7 Strange Birth Customs and Rituals from Around the Globe

  • When in Rome, you give birth as the Romans do.

The birth of a newborn baby is a momentous occasion. After the mother has endured nine months of pregnancy and the pains of childbirth, it certainly is a time for celebration.

But the form those celebrations take can be very different, depending on where you are. Throughout the ages, people have expressed their joy for the birth of new life in many ways — and some of them can be quite bizarre to the average Western observer.

Here are seven unusual birth customs and traditions from around the world.

1. Cake on the Baby — Ireland

This Irish custom doesn’t exactly take place at birth, but it still happens early in a child’s life. During a baby’s christening, you may see Irish parents spread some cake on a baby’s head.

It’s a tradition in Ireland for a married couple to save a slice of their wedding cake. Once they have their first child, the parents smear a few pieces of the cake’s top layer on the kid’s forehead.

The custom is supposed to bring the baby good luck and long life. Some parents even add a few drops of champagne to help with the blessing.

Considering how difficult it would’ve been to save a wedding cake for months before refrigeration, we’re guessing this tradition isn’t that old.

2. 30 Days of Isolation — China

Parts of China have the custom of Zuo Yuezi. Translating roughly to “sitting the month,” this tradition requires the mother to spend 30 days in confinement with her newborn child.

The mother is expected to eat more than usual during the month, but she must avoid cold foods. She’s also supposed to avoid regular bathing or leaving the house, and feed the baby certain supplements.

The practice might seem demeaning to us and even in China, many women no longer observe it. However, it does have its advantages.

Eating plenty of protein-rich foods can help the woman recover from pregnancy and birth. And gross as it may seem, avoiding excessive bathing may help heal any damage the woman may have suffered to her genitals during birth.

3. Party for Laughter — Navajo

Everybody loves hearing their baby’s first laugh. But in Navajo culture, that first giggle is a huge deal worthy of a feast.

According to traditional beliefs, a newborn baby resides partially in both the physical reality and the world of the spirits. Laughter is taken as a sign that the baby has fully transitioned to the material world and is ready to begin life.

If you happen to be visiting Navajo friends or relatives with a newborn, though, you might not want to play peekaboo with the kid. Traditionally, whoever causes the kid to have their first laugh has to pay for the party.

4. Spitting on the Baby — Mauritania

In case you’re visiting the Wolof people living in Mauritania, you might see people spitting on a newborn baby. But that’s not an insult — it’s the exact opposite.

The Wolof believe that a person’s words stick to their saliva and affect reality even after they’re spoken. It’s common for people celebrating a child’s birth to say a blessing and then spit on the baby.

This way, they’re trying to ensure their well-wishes stick to the child for good. The family might even rub the saliva on the baby’s skin to make sure the blessings come true.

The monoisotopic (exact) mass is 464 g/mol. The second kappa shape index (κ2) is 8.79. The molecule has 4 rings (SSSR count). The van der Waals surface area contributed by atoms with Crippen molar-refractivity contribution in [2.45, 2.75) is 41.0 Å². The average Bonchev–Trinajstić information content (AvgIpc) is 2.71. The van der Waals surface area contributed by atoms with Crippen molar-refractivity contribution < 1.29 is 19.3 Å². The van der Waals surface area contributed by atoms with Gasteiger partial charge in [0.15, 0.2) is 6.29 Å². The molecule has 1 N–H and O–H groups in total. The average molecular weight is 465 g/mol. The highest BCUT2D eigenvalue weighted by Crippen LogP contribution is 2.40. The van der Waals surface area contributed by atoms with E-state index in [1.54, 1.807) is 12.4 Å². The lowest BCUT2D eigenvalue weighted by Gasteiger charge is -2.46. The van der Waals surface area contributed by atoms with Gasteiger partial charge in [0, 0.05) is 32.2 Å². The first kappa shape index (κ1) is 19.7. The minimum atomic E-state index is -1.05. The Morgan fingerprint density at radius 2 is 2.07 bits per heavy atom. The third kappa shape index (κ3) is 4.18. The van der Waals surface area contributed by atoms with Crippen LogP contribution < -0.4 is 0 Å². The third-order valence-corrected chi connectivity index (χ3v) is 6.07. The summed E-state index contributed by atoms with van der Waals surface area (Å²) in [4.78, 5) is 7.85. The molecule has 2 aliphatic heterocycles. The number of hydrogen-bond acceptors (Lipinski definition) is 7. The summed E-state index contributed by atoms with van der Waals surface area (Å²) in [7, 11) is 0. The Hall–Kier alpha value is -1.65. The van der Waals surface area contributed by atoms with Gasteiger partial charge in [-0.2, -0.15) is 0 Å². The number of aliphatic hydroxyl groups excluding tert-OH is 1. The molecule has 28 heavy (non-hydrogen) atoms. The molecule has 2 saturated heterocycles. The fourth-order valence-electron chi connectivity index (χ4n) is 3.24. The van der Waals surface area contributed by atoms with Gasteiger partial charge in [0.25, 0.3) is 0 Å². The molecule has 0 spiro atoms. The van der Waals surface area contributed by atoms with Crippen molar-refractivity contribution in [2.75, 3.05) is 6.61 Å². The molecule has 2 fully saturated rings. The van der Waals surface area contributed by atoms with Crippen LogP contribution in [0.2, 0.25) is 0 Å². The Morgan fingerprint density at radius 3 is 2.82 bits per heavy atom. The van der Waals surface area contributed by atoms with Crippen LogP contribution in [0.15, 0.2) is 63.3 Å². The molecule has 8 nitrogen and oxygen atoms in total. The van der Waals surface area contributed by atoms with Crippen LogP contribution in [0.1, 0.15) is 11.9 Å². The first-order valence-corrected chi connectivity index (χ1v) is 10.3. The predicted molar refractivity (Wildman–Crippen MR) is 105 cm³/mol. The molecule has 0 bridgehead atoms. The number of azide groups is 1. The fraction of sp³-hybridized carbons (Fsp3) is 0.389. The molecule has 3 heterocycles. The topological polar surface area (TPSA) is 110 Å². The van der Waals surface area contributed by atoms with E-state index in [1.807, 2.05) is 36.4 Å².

5. Don’t Drop It on the Floor — Bali

Dropping the baby is never a good thing. But in Bali, you really want to hold tight to your kid.

It’s a tradition in Bali to not allow a newborn to touch the ground for the first three months of their life. The Balinese people consider babies to be completely pure, angelic little beings.

The ground, on the other hand, is a filthy place that could pollute the purity of a baby. Once a baby turns three, the Balinese hold a celebration during which the baby touches the ground for the first time.

Wonder if the five-second rule applies to babies.

6. Eating the Placenta — Everywhere

Consuming the placenta is a gross but persistent tradition. Whether it’s eaten by the mother or someone else, this tradition is present all around the world.

According to Chinese, Indian, and Jamaican folk beliefs, eating the placenta can have various spiritual benefits. In the modern West, some people think eating the placenta can supply the mother with beneficial hormones and nutrients.

There’s very little science to back that up, though. Eating the placenta raw can cause food poisoning or infections, while cooking it will destroy whatever good stuff might remain in it.

7. A Funeral for the Placenta — Ibo People

We might consider eating the placenta gross, but to the Ibo people of Nigeria and Ghana, it would be downright sacrilegious. To them, it’s the equivalent of you seeing someone chomping down on a fresh corpse.

The Ibo people believe that the placenta is more than just a nutrient funnel for the baby. They consider it the newborn’s dead twin and treat it with appropriate reverence.

After childbirth, the Ibo give the placenta a complete funeral ceremony to put the supposed dead baby to rest. The most popular burial spot is under a growing tree.

There are similar traditions elsewhere in Africa as well. The Kikuyu of Kenya, for example, bury placentas on uncultivated fields.

8. Power Through Pain — Japan

Childbirth can be painful, but fortunately, modern medicine has many ways to alleviate the agony. In Japan, though, women often want to suffer through every excruciating moment au natural.

Originating from ancient Buddhist traditions, some Japanese believe that suffering builds character. They see labor pains as a test that helps the mother prove her worth and prepare for the hard task of raising a child.

Even today, many women in Japan will refuse any and all painkillers or epidurals. Those are some hardcore mothers right there.

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